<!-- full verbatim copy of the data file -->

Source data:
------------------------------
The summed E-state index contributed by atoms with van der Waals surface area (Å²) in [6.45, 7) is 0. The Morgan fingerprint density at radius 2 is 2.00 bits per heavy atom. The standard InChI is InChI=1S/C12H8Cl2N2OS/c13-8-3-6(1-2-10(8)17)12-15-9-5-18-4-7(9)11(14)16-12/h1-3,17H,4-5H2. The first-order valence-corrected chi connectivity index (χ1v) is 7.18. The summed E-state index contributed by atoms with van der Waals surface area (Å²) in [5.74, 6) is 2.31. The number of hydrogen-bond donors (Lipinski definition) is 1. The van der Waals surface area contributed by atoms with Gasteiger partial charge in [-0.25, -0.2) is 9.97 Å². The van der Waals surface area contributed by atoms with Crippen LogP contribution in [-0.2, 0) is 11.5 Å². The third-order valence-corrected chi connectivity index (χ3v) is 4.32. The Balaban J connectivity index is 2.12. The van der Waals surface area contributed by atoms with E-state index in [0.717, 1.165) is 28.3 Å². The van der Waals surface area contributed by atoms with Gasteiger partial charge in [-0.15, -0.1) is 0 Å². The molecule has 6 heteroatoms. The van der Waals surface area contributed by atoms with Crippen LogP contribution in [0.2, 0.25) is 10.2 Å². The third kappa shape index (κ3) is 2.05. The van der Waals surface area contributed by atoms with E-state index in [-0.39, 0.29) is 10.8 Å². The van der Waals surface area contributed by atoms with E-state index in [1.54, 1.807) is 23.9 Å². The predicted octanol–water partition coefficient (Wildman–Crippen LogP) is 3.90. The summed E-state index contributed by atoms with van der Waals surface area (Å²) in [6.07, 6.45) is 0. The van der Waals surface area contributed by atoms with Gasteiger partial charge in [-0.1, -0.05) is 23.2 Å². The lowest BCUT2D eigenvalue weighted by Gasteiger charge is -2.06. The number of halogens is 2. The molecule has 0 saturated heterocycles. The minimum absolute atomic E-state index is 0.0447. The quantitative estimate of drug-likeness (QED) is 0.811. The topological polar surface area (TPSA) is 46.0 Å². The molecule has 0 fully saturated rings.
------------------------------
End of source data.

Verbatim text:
The summed E-state index contributed by atoms with van der Waals surface area (Å²) in [6.45, 7) is 0. The Morgan fingerprint density at radius 2 is 2.00 bits per heavy atom. The standard InChI is InChI=1S/C12H8Cl2N2OS/c13-8-3-6(1-2-10(8)17)12-15-9-5-18-4-7(9)11(14)16-12/h1-3,17H,4-5H2. The first-order valence-corrected chi connectivity index (χ1v) is 7.18. The summed E-state index contributed by atoms with van der Waals surface area (Å²) in [5.74, 6) is 2.31. The number of hydrogen-bond donors (Lipinski definition) is 1. The van der Waals surface area contributed by atoms with Gasteiger partial charge in [-0.25, -0.2) is 9.97 Å². The van der Waals surface area contributed by atoms with Crippen LogP contribution in [-0.2, 0) is 11.5 Å². The third-order valence-corrected chi connectivity index (χ3v) is 4.32. The Balaban J connectivity index is 2.12. The van der Waals surface area contributed by atoms with E-state index in [0.717, 1.165) is 28.3 Å². The van der Waals surface area contributed by atoms with Gasteiger partial charge in [-0.15, -0.1) is 0 Å². The molecule has 6 heteroatoms. The van der Waals surface area contributed by atoms with Crippen LogP contribution in [0.2, 0.25) is 10.2 Å². The third kappa shape index (κ3) is 2.05. The van der Waals surface area contributed by atoms with E-state index in [-0.39, 0.29) is 10.8 Å². The van der Waals surface area contributed by atoms with E-state index in [1.54, 1.807) is 23.9 Å². The predicted octanol–water partition coefficient (Wildman–Crippen LogP) is 3.90. The summed E-state index contributed by atoms with van der Waals surface area (Å²) in [6.07, 6.45) is 0. The van der Waals surface area contributed by atoms with Gasteiger partial charge in [-0.1, -0.05) is 23.2 Å². The lowest BCUT2D eigenvalue weighted by Gasteiger charge is -2.06. The number of halogens is 2. The molecule has 0 saturated heterocycles. The minimum absolute atomic E-state index is 0.0447. The quantitative estimate of drug-likeness (QED) is 0.811. The topological polar surface area (TPSA) is 46.0 Å². The molecule has 0 fully saturated rings.